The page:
I wasn’t expecting this. By which I mean I wasn’t expecting 2011 to introduce so much new music into my life. Nor was I expecting Rob St. John’s debut album Weald to arrive, halfway through November, and make a meaningful claim on my Top 5 albums of the year. Song, By Toad is just one small label I have been introduced to in 2011. (Visit their website if you like.) Edinburgh-based, it grew out of a blog and seems to throb at the centre of a whole DIY scene, putting many of its releases out on vinyl. You may have heard Meursault – they’re on Song, By Toad. Rob St. John makes melancholy, pastoral folk-blues, his voice as deep and meaningful as Ian Curtis’s, or Stuart Staples’, and Weald seems to be something of a concept album linking his Lancashire birthplace with his adopted Edinburgh. It’s haunting and elegaic and sad, and I can’t stop playing it. It’s out now, on vinyl, but you can hear two tracks, among others, on the label’s Soundcloud.
The blame for this reawakening of my appetite for new music on small labels can be pretty much laid exclusively at the doorstep of Josie Long. Ever since being thrown together by 6 Music, Blind Date style, in June, I freely admit to being infected with her enthusiasm for independent music from the fringes. It’s not that I ever forsook indie, but this century has beaten a lot of that previously cherished bias towards the independent sector out of me. As “indie” has mutated from a state of mind, an ideology, into a catch-all term for guitar music by young men who don’t shave, I have grown weary of it. Meanwhile, I’ve found getting to the end of a whole album increasingly difficult. I’m sure it’s me and not music, but since the turn of the millennium I’ve become more and more picky about what I’ll listen to. But this year, my whole attitude to the 6 Music pigeonhole has changed: I now sift through all the advance CDs I get sent and make a concerted effort to select up to a dozen to take home, usually the ones from small labels. That’s affirmative action. If something has a sleeve, or a photo, I’ll often overlook it. A handwritten note will catch my eye and earn at least three minutes of my time. This is how I’ve discovered Jonnie Common, Ian Humberstone and Rob St. John on Song, By Toad. And Lymes on Mollusc records. It’s how I ended up listening to Death Valley Screamers, We Have Band, Tom Eno, Mint Julep, Fireworks Night, The Lovely Eggs, Martin John Henry, Letting Up Despite Great Faults, Heart Kills Giant and, only this week, Naomi Hates Humans. (I also listened to countless others that I didn’t like. There’s still a door policy.)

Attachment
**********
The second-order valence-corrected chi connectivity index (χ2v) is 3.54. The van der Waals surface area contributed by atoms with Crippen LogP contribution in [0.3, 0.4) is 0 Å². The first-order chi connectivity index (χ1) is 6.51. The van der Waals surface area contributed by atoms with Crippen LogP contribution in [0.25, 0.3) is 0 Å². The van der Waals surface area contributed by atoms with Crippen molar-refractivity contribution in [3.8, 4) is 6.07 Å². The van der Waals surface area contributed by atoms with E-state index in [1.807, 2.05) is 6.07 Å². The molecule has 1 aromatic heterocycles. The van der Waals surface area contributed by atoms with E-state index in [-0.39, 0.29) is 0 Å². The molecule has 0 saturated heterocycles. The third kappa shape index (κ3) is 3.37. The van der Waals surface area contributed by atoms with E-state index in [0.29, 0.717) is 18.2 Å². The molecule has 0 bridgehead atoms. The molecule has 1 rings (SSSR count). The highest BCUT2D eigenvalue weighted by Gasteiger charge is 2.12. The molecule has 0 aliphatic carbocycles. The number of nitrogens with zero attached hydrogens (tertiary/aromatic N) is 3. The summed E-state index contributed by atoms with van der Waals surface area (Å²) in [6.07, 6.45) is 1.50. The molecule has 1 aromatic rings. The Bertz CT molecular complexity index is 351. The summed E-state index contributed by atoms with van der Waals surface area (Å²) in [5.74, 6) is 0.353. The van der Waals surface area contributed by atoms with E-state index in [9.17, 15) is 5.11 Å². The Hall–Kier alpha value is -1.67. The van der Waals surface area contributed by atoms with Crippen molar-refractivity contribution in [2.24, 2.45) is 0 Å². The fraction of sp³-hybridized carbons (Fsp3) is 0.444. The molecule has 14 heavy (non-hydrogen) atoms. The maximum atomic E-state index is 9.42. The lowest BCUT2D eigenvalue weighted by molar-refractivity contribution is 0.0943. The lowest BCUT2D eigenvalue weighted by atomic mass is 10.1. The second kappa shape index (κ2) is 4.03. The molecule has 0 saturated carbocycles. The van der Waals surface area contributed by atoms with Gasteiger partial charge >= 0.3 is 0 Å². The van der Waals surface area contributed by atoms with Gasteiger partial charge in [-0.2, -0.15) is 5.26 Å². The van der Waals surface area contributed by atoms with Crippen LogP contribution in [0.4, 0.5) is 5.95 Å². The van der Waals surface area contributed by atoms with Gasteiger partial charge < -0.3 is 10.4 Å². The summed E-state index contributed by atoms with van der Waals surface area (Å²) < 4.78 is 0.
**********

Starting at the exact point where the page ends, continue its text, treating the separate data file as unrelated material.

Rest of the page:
Hey, my tastes are pretty vanilla in other respects. You know I like Adele, and she’s one of the biggest selling artists of the year. I also hold a torch for Elbow, and Manic Street Preachers, who are played on Radio 2. And Metronomy, Ghostpoet, the Horrors and Anna Calvi are all straight off the Mercury Prize nominations list. But I will say that letting the output of small labels into my life has coloured it in a bit. And Rob St. John’s Weald is just one of those colours.
I am of an age where cynicism is a way of life. I have a tendency towards grumpiness that is definitely index-linked with my advancing years. I am in many ways blasé and jaded. But adolescent excitement is, it seems, still a possibility.
Josie and I will be on until December 17. After that, we don’t know. But it’s been an enjoyable run that has done my greying soul the world of good.